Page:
In December 2019, the Department of Justice, the U.S. Patent & Trademark Office, and the National Institute of Standards issued a joint policy statement on the legal remedies that should be available for infringement of a valid patent on standardized technologies, known in patent law as standard-essential patents (SEP). The 2019 DOJ-USPTO-NIST policy statement replaces a 2013 policy statement on SEP remedies by the DOJ and USPTO that had been construed by some government officials and courts as asserting that a patent owner seeking or receiving an injunction for infringement of its SEP could violate the antitrust laws. The 2019 policy statement reaffirms that there are no special rules for owners of SEPs in receiving injunctions for ongoing infringement of their valid patents, and that when licensing negotiations fail, the full range of legal remedies for all patent owners should be available for owners of SEPs.
The 2019 policy statement is a significant development in the ongoing policy and legal disputes over the scope of patent rights on standardized technologies used throughout the world in smartphones, computers, and even coffee machines and automobiles. This teleforum will discuss what the 2019 policy statement means for innovators of groundbreaking, foundational technologies, for implementers of these technologies in products, and for consumers.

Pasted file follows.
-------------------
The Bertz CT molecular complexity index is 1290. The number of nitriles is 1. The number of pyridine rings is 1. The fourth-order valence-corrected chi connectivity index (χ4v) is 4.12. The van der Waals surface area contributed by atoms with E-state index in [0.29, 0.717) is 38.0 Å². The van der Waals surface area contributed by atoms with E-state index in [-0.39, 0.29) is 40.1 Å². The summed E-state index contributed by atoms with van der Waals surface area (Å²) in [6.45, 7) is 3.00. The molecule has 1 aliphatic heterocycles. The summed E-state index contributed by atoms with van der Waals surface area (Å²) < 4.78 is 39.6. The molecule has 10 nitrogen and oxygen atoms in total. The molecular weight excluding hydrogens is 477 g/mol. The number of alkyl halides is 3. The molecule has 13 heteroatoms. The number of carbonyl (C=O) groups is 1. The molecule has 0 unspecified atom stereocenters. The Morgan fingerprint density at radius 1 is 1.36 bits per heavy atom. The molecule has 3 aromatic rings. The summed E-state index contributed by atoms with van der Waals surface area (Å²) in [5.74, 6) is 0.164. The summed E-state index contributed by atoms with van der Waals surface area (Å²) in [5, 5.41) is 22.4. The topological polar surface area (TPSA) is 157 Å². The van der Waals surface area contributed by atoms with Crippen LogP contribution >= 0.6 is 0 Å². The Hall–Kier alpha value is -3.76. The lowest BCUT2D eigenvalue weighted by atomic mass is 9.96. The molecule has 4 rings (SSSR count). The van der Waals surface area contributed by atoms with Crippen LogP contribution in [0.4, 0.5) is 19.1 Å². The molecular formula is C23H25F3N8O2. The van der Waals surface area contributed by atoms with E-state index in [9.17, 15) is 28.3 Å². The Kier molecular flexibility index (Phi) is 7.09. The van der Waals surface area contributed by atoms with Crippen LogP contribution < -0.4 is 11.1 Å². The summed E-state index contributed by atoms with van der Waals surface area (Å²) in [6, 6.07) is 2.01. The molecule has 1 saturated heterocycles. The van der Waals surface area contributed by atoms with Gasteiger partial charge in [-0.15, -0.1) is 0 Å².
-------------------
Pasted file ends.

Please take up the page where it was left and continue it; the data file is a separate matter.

- David Jones, Executive Director, High Tech Inventors Alliance
- Kristen Osenga, Professor of Law, University of Richmond School of Law
- Brad Watts, Majority Chief Counsel and Staff Director, United States Senate Committee on the Judiciary, Subcommittee on Intellectual Property
- [Moderator] Adam Mossoff, Professor of Law, Antonin Scalia Law School, George Mason University
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